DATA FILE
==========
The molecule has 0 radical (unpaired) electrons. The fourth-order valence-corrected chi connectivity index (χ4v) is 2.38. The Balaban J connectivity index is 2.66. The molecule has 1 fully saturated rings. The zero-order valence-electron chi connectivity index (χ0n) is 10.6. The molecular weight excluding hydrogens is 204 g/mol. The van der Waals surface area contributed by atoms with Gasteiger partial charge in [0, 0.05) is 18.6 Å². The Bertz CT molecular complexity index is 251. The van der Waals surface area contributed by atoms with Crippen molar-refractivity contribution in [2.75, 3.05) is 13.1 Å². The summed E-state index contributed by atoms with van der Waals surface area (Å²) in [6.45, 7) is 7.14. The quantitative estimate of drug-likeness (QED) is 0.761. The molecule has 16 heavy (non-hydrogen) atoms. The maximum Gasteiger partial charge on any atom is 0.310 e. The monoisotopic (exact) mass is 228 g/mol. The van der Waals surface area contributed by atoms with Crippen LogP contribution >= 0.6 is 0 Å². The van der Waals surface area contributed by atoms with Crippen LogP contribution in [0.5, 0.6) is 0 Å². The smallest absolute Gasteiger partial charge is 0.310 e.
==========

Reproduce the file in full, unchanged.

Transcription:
The molecule has 0 radical (unpaired) electrons. The fourth-order valence-corrected chi connectivity index (χ4v) is 2.38. The Balaban J connectivity index is 2.66. The molecule has 1 fully saturated rings. The zero-order valence-electron chi connectivity index (χ0n) is 10.6. The molecular weight excluding hydrogens is 204 g/mol. The van der Waals surface area contributed by atoms with Gasteiger partial charge in [0, 0.05) is 18.6 Å². The Bertz CT molecular complexity index is 251. The van der Waals surface area contributed by atoms with Crippen molar-refractivity contribution in [2.75, 3.05) is 13.1 Å². The summed E-state index contributed by atoms with van der Waals surface area (Å²) in [6.45, 7) is 7.14. The quantitative estimate of drug-likeness (QED) is 0.761. The molecule has 16 heavy (non-hydrogen) atoms. The maximum Gasteiger partial charge on any atom is 0.310 e. The monoisotopic (exact) mass is 228 g/mol. The van der Waals surface area contributed by atoms with Crippen LogP contribution >= 0.6 is 0 Å². The van der Waals surface area contributed by atoms with Crippen LogP contribution in [0.5, 0.6) is 0 Å². The smallest absolute Gasteiger partial charge is 0.310 e.